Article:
PET/CT is a state-of-the-art technique that combines Positron Emission Tomography (PET) with Computed Tomography (CT) to image tissue and organ function. This scan is designed to accurately identify even small areas of abnormal metabolic activity, which are associated with several disease processes. PET/CT’s major clinical impact to date is in cancer diagnosis and staging; however, PET/CT is also a useful modality for imaging the heart and brain. PET/CT can show more than just where tumors are located. PET/CT can reveal whether lesions are benign or malignant and can assess the effectiveness of treatment, whether surgery, chemotherapy, or radiation therapy.


When you arrive, a technologist will discuss the PET/CT procedure with you and ask if you have any questions. When you are ready for your PET/CT scan, you will have your blood sugar tested. Next, most patients will receive an oral contrast (barium drink). An IV will then be started, and you will receive an injection of a small amount of safe, radioactive sugar. You will not experience any side effects from this material. You will then be asked to wait very quietly in a seated area. Any activity, even talking or gum chewing, may affect the results of your test. Prior to the scan, you will be asked to empty your bladder.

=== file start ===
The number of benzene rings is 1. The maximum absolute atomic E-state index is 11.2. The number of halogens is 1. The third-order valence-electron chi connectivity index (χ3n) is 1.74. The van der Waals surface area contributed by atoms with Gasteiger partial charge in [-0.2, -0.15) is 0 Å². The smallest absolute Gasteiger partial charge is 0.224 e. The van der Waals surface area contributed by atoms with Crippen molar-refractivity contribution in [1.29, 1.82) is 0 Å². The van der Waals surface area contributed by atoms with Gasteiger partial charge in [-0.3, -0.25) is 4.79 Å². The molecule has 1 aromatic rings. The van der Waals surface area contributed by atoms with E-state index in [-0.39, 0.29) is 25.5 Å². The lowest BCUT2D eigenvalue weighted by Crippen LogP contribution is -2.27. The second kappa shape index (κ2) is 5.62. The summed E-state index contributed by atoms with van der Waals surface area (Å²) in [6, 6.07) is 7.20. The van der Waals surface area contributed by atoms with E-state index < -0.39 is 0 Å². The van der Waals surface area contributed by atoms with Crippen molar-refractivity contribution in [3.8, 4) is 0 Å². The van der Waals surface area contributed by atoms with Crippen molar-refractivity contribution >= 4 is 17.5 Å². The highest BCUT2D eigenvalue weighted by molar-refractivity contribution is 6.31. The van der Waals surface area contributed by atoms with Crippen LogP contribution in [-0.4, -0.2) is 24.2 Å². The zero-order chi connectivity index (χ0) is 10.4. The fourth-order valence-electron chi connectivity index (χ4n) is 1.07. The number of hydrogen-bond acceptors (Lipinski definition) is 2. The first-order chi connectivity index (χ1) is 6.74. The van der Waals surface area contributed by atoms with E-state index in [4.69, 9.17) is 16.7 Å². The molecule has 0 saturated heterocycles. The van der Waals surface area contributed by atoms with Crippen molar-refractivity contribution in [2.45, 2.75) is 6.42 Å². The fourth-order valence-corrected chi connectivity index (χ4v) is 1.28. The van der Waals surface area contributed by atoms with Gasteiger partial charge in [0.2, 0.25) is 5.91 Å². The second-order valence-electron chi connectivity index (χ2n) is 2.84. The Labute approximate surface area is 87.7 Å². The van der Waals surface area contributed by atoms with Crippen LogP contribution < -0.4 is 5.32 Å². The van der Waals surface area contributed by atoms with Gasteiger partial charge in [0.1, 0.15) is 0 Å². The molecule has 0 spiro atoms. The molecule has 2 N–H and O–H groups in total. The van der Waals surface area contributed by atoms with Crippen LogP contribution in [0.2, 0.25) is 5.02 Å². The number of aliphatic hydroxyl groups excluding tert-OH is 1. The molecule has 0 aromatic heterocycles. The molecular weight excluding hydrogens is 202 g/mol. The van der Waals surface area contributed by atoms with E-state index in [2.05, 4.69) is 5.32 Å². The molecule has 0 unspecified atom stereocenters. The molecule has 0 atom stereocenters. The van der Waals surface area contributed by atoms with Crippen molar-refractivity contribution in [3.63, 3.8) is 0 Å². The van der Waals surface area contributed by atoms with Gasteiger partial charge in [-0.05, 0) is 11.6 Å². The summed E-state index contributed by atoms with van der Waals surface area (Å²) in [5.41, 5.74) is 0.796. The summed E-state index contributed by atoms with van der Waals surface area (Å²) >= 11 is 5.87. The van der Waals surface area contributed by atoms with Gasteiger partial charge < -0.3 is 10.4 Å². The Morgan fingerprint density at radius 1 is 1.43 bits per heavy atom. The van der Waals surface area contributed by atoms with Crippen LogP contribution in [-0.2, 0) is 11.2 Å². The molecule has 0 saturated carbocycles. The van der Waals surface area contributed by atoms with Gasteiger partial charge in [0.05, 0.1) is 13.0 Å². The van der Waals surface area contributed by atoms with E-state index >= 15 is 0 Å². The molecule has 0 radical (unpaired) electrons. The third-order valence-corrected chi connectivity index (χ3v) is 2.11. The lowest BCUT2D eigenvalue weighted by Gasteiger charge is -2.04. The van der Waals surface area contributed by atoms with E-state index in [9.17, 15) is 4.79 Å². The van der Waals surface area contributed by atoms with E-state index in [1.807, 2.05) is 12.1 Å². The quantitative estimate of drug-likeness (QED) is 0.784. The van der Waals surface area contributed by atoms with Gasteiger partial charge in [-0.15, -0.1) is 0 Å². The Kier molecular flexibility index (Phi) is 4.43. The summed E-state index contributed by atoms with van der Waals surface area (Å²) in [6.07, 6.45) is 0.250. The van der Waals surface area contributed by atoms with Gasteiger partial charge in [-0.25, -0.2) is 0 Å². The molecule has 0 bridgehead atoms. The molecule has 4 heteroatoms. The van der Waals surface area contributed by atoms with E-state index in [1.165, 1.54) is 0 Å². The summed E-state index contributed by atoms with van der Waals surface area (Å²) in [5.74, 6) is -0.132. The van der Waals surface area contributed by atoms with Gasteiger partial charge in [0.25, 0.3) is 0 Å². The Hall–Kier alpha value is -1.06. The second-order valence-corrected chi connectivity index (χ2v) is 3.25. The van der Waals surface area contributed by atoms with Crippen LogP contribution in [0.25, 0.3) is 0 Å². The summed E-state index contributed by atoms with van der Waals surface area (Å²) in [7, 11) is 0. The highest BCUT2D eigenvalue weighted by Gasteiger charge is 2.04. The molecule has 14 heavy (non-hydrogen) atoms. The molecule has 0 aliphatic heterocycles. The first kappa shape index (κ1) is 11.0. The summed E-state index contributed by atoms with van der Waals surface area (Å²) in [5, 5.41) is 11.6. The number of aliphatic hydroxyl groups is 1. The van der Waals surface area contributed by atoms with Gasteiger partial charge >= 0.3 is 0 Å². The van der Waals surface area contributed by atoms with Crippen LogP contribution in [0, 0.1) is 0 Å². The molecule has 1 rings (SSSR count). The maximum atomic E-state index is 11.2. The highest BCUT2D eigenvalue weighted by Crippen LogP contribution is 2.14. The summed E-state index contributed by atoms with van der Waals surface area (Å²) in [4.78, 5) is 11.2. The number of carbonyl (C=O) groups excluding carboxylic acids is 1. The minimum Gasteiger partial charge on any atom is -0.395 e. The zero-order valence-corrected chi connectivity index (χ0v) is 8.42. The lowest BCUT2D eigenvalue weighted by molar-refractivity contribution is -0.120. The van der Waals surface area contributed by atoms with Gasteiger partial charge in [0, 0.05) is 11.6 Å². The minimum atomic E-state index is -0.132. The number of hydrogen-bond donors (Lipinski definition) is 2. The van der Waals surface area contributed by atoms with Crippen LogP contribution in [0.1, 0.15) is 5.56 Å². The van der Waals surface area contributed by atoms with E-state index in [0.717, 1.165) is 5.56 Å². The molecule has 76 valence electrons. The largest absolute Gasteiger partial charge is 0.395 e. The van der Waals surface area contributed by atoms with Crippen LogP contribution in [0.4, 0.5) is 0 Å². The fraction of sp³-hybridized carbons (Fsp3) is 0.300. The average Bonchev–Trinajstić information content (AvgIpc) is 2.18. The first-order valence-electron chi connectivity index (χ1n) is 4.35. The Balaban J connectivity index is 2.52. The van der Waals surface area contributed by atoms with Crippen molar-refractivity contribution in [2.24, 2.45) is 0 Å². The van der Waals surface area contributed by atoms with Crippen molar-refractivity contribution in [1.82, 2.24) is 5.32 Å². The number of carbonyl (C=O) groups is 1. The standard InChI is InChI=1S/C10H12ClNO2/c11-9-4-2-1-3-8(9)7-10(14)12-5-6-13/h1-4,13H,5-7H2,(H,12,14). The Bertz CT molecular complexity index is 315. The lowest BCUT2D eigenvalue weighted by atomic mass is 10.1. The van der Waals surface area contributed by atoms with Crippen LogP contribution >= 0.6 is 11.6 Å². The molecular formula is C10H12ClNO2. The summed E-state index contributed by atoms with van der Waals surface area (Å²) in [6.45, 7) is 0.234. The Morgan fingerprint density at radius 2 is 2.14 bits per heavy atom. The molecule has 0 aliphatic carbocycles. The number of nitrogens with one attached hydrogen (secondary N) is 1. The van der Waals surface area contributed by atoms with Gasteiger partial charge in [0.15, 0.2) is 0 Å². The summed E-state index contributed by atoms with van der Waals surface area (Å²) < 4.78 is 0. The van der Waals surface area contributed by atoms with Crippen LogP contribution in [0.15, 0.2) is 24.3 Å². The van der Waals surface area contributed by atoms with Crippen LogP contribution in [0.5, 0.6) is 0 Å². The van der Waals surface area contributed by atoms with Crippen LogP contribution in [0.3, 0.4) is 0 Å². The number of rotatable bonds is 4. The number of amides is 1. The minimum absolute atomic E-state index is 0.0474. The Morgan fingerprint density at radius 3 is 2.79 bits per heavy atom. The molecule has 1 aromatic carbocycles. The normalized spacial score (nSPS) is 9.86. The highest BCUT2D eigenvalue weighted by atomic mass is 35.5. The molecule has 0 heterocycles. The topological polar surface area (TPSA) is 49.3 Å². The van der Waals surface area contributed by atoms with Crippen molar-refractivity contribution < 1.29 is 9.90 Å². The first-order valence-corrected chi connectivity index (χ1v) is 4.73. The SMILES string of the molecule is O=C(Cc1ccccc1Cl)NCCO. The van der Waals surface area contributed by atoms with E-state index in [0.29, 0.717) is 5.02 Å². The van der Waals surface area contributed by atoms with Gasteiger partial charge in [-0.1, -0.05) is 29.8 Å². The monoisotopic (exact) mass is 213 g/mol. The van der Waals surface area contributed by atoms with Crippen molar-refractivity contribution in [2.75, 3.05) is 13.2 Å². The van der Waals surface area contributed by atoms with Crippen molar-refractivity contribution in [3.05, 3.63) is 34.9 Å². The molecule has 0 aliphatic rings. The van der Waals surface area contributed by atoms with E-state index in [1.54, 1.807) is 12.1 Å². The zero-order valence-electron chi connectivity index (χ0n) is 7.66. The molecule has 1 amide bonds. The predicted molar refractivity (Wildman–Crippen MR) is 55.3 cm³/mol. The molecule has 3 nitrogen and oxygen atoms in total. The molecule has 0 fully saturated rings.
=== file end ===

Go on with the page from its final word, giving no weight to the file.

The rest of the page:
You will lie on a bed that passes slowly through the scanner. For scanning purposes, it is important that you lie quietly and remain still on the bed during your scan. The length of time between scans can vary depending on the body areas being studied, typically between 30 to 60 minutes. You should plan to spend approximately three hours total time for the entire PET/CT procedure.